RNA was once relegated to a subsidiary role in biochemistry apparently dominated by DNA as the genetic material and proteins as the workhorse molecules. In recent years, however, biologists have discovered many new and surprising functions of RNA molecules.
In a typical Biology 101 course, we are told that RNA has three primary roles--as ribosomal RNA, messenger RNA, and as transfer RNA--all of which are involved with protein synthesis. Not so long ago this was the sum total of knowledge regarding RNA's role in the biochemistry of the cell. As early as 1967, however, Francis Crick and Leslie Orgel had suggested that RNA might serve as a catalyst like protein enzymes, since RNA can form similar complex three-dimensional structures. Indeed, it turned out that peptide bonds are formed in the RNA core of the ribosome without the aid of protein co-factors. The demonstration of other catalytic abilities of RNA led to the concept of a primordial RNA world (previously discussed in our Scientia blog) wherein RNA was the predominant macromolecule. Even in the today's world, the role of RNA in the cell is surprisingly complex and seems to be still evolving.
RNA that cleaves RNA
In 1982, Thomas Cech showed that a primary RNA transcript from Tetrahymena could splice itself, without the aid of proteins.It has been subsequently shown that group I and group II introns, in general, are capable of self-splicing. The former appear to be an example of selfish DNA that jumps from gene to gene and even across species, using an RNA intermediate. Cech shared the 1989 Nobel prize for chemistry with Sidney Altman, who demonstrated that RNA sub-unit of RNAse P was responsible for cleaving off the 5' leader sequences of precursor tRNAs.
RNA as a template
Retroviruses, like HIV, use their genomic RNA as a template from which to synthesize DNA using reverse transcriptase. A ubiquitous eukaryotic cellular gene, telomerase, is also a reverse transcriptase. It employs a small RNA sub-unit as a template to synthesize the DNA repeats found on the ends of chromosomes. A complementary 'guide RNA' is also used as a template during some types of mRNA editing, a process wherein the message is altered after transcription.
A riboswitch is an RNA molecule that alters the activity of a gene by binding small molecules. For instance, the glycine riboswitch alters the activity of genes involved in glycine metabolism. Typically, riboswitches are cis-acting elements found in the untranslated regions of mRNAs. Upon binding their ligand, they may induce transcriptional termination or cleave themselves or, in some cases, alter the splicing pattern of the transcript. Some riboswitches also act in trans to regulate transcription of genes of which they are not a part.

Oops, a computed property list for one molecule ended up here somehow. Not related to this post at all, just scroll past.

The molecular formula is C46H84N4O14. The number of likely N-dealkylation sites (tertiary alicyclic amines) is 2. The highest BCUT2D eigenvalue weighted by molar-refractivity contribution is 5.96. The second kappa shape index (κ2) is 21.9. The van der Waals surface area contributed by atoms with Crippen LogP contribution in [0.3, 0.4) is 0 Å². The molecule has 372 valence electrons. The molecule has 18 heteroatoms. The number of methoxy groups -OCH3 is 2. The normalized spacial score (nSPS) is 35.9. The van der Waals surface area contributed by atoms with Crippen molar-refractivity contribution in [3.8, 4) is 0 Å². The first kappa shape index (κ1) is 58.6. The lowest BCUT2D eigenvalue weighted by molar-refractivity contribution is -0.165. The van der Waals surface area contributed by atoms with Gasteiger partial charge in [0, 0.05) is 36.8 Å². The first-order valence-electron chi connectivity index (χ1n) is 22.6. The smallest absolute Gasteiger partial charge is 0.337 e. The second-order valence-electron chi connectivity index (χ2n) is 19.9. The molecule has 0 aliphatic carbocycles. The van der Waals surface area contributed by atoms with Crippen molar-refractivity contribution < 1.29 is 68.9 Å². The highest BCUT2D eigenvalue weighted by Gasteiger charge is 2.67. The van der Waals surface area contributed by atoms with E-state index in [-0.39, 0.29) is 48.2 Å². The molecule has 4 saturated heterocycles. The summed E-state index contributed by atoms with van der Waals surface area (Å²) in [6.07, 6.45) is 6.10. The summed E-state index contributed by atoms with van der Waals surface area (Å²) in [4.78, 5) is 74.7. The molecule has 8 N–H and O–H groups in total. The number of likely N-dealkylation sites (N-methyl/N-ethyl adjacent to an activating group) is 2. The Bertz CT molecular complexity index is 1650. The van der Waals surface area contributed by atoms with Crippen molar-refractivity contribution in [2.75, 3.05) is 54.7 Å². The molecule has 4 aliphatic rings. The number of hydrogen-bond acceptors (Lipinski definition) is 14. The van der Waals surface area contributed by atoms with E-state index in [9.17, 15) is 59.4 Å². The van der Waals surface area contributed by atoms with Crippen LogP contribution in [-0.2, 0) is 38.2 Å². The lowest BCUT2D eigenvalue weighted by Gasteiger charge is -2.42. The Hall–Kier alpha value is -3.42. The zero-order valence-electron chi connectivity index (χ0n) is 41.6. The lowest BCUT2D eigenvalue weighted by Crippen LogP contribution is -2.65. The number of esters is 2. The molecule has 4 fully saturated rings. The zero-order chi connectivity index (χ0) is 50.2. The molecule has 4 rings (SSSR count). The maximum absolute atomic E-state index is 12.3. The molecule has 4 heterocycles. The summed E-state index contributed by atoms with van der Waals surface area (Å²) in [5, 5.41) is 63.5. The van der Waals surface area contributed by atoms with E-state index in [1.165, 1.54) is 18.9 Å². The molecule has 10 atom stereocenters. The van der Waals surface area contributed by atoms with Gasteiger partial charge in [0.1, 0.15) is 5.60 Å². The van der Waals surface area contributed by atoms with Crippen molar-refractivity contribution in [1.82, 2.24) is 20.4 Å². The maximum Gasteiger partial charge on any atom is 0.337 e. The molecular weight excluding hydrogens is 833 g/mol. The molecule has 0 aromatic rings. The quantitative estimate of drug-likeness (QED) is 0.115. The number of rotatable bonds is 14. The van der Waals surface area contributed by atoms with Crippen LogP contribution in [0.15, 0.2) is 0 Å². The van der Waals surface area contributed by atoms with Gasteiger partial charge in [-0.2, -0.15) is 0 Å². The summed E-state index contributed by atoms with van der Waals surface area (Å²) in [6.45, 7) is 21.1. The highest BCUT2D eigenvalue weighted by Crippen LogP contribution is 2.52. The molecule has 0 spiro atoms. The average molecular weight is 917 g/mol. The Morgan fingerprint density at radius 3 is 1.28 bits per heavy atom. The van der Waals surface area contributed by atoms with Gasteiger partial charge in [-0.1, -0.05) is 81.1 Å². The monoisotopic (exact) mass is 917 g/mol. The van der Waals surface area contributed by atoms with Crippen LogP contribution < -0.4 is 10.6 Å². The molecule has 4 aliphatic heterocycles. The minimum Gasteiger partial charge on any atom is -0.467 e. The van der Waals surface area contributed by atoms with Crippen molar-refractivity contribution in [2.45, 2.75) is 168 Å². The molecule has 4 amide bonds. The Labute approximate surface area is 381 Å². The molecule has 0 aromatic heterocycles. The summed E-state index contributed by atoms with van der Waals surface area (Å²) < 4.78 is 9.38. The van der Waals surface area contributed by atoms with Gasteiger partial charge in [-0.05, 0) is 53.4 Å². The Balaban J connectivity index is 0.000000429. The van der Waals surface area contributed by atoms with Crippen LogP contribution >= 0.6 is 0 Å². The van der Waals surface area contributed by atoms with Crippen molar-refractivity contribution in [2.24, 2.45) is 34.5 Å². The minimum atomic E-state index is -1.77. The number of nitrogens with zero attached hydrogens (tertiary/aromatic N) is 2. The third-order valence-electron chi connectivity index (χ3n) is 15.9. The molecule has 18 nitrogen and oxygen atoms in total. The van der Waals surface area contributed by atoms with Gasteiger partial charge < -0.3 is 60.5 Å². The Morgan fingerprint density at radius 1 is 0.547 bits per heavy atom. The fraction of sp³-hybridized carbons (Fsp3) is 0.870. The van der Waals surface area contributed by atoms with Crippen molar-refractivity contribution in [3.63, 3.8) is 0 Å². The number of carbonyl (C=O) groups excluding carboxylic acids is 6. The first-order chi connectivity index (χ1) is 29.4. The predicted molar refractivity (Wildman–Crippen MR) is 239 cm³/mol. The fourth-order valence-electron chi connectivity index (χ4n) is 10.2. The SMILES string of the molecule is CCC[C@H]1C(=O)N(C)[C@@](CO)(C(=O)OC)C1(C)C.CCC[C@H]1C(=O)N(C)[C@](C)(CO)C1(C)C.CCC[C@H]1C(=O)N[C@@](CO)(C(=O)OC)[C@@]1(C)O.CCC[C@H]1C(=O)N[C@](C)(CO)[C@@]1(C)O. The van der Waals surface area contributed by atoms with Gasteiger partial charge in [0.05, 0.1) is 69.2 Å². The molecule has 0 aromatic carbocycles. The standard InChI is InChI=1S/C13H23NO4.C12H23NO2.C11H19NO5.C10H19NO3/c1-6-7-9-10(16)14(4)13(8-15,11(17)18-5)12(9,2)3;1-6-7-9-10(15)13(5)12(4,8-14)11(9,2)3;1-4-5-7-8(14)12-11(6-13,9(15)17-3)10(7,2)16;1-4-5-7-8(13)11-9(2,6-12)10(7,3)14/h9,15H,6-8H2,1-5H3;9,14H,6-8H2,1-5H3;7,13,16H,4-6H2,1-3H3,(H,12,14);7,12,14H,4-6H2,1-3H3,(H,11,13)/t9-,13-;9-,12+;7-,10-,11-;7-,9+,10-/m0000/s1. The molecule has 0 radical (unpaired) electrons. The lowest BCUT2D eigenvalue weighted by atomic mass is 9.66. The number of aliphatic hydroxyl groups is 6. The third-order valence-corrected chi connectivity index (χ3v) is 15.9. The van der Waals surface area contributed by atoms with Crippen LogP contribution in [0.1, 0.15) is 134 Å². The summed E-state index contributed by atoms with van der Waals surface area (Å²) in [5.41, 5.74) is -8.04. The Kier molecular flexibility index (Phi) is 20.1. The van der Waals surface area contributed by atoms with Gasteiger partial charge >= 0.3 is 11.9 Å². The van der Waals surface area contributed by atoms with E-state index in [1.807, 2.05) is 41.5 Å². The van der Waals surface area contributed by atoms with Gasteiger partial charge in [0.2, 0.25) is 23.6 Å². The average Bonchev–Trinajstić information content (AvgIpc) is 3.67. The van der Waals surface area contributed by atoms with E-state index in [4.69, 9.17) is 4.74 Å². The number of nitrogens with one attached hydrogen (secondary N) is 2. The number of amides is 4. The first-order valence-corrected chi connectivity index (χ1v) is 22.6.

RNAi (inhibitory RNA)
The RNAi gene silencing system is found only in eucaryotes. It involves the production of small interfering RNA (siRNA) transcripts, typically of 20-15 bases, which are complementary to specific mRNAs. These anneal and the resulting double stranded sequence is cut by the argonaute enzyme of the RNA-induced silencing complex (RISC). A related system involves genomically encoded micro RNAs that anneal imperfectly, and may inhibit multiple mRNA species.
A more recent RNA innovation is the Xist transcript, which is necessary for X chromosome inactivation in mammals. Mammalian females have two X chromosomes, whereas males have only one. In order to maintain the correct gene dosage, one of the female's X chromosomes is maintained as inactive heterochromatin. The Xist RNA transcript is encoded by the X chromosome and is processed like a mRNA but does not code for a protein. Instead the transcripts bind in multiple locations to one of the X chromosomes, and in cooperation with nuclear proteins, keep the chromosome in an inactive state.
Though the primordial 'RNA World' has receded into history, the very versatile RNA macromolecule keeps finding new functional niches as evolution proceeds.